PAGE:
As we celebrate Malala Day on July 14, I have both hope and heartbreak. I thought we had hit a turning point in our history, that never again would a girl face what I had to face. I did not think that, just one year after my U.N. speech, more than 200 girls would be kidnapped in Nigeria by Boko Haram simply for wanting to go to school. These girls are my sisters.
Every day women and girls face unspeakable challenges. More than 66 million girls are still out of school around the world. In Pakistan, my sisters are taken out of school and made into brides when they still are children. In India this May, two of my sisters were raped and killed, their bodies left hanging in a tree. I struggle to even understand such a devastating act of violence.
I think of the girls from Syria who not so long ago knew what it felt like to be in a classroom and now live in refugee camps while the world stands by as they become a lost generation. I think of girls who are caught in the crossfire of conflict between Gaza and Israel, heads down as they hear the terrifying sound of the air-raid siren instead of heads down in a book, as they should be.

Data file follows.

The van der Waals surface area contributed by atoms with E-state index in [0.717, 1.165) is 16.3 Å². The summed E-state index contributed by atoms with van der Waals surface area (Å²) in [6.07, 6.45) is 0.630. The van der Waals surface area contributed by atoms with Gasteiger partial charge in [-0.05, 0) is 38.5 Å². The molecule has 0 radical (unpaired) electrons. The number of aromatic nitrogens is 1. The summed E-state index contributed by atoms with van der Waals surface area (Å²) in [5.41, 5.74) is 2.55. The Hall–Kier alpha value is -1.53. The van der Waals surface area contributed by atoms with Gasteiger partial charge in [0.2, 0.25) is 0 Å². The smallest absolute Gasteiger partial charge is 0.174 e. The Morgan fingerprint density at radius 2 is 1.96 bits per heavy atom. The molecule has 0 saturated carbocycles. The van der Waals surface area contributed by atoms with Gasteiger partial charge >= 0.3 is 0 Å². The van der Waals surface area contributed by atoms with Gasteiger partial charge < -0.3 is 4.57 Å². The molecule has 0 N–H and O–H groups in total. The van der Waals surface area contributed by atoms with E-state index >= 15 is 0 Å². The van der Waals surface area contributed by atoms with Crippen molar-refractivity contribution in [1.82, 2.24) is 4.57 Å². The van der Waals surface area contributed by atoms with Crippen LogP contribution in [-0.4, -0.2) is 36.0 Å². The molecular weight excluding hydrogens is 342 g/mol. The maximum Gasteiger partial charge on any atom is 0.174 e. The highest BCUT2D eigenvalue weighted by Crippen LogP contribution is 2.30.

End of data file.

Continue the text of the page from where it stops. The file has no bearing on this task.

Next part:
No student, anywhere, ever, should be a target of conflict or violence. Let us all lay down our weapons.
We cannot sit on the sidelines and let this continue. Each of us is responsible. We cannot rest until we have justice and freedom for every girl and every boy. Since last Malala Day, I have been working to help my sisters, raising my voice. But we must all do more.
As written for The Washington’s Post Opinion column on July 13, 2014 by Malala Yousafzai.